• Chameleon (page from Black Book) - CommodityGallery
  • Chameleon (page from Black Book) - CommodityGallery
  • Chameleon (page from Black Book), 1989

    Chameleon (page from Black Book), 1989

    Christopher Wool

    Regular price $6,500.00
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    Screenprint with Ink on smooth wove paper

    From edition of 350

    22¾ by 15⅞ in 578 by 405 mm

    Christopher Wool's "Chameleon (page from Black Book)" (1989) is a silkscreen print on paper from his well-known "Black Book" series. This body of work, produced throughout the 1980s, is known for its stark use of stenciled words and phrases on white backgrounds.

    The artwork features the single word "Chameleon" prominently displayed in black stencil lettering. The bold, blocky font is characteristic of Wool's approach during this period. The selection of the word "Chameleon" itself is significant. A chameleon is a lizard known for its ability to change its skin color to blend into its surroundings. By including this word, Wool potentially opens up interpretations about adaptation, disguise, or the ever-shifting nature of meaning.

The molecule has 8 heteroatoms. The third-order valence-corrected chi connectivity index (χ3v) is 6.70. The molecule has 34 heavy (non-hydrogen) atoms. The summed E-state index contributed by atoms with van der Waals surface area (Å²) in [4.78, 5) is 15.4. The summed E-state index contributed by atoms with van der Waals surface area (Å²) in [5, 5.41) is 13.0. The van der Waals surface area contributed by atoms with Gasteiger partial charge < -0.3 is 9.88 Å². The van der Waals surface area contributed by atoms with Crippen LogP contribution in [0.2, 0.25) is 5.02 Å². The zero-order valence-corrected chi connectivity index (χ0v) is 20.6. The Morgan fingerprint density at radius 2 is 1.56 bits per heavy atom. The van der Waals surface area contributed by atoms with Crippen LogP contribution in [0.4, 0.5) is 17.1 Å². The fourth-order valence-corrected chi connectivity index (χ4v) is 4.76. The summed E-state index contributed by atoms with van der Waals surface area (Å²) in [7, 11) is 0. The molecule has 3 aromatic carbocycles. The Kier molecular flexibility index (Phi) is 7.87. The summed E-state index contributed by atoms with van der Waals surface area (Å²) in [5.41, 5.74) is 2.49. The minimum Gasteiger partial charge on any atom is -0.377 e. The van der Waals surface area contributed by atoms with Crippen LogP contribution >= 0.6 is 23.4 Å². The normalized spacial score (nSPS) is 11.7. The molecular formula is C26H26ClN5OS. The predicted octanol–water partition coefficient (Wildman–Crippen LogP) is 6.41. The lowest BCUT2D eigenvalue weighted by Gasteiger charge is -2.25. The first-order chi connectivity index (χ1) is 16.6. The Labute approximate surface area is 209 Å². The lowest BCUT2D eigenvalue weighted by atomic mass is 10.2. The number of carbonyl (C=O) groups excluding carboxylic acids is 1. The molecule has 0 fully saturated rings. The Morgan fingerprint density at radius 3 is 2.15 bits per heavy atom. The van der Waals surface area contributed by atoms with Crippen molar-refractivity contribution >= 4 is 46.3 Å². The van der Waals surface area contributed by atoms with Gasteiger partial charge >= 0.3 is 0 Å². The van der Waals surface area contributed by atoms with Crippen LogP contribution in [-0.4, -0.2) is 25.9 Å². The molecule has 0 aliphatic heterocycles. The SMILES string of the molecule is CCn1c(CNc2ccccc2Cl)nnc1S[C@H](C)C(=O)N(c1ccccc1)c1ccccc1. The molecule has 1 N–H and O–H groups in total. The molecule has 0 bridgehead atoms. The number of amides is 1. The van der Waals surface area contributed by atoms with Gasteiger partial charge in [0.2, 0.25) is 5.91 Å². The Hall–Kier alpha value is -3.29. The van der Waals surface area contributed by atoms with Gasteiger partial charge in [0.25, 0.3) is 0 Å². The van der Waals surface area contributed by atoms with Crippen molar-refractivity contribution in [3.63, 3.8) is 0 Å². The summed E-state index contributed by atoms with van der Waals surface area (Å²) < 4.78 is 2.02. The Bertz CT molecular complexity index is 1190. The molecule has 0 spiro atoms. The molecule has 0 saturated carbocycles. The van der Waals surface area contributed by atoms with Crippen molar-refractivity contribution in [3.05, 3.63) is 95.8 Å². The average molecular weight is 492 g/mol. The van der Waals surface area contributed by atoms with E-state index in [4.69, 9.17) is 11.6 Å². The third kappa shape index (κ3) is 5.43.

"Chameleon" aligns with the broader artistic movement of the 1980s that incorporated text as a central element. Similar explorations of language and its visual power can be found in the works of contemporary artists like Barbara Kruger and Jenny Holzer.

    Black Book was published as an edition of 350 (with 8 additional artist proofs) and is signed on the justification page (of the portfolio).

    Black Book has been exhibited by the Guggenheim Museum in New York and The Art Institute of Chicago.

    This work has never been framed and is in excellent condition.

    Sell the house, sell the car, sell the kids'"


    Christopher Wool

    Christopher Wool, a titan of contemporary painting, has carved a unique path through the art world. Born in Chicago in 1955, his artistic journey began with studies under postwar abstract painters. However, the allure of the downtown New York scene in the late 1970s proved irresistible. He immersed himself in the city's vibrant underground film and music scene, briefly flirting with filmmaking before returning to painting with renewed focus.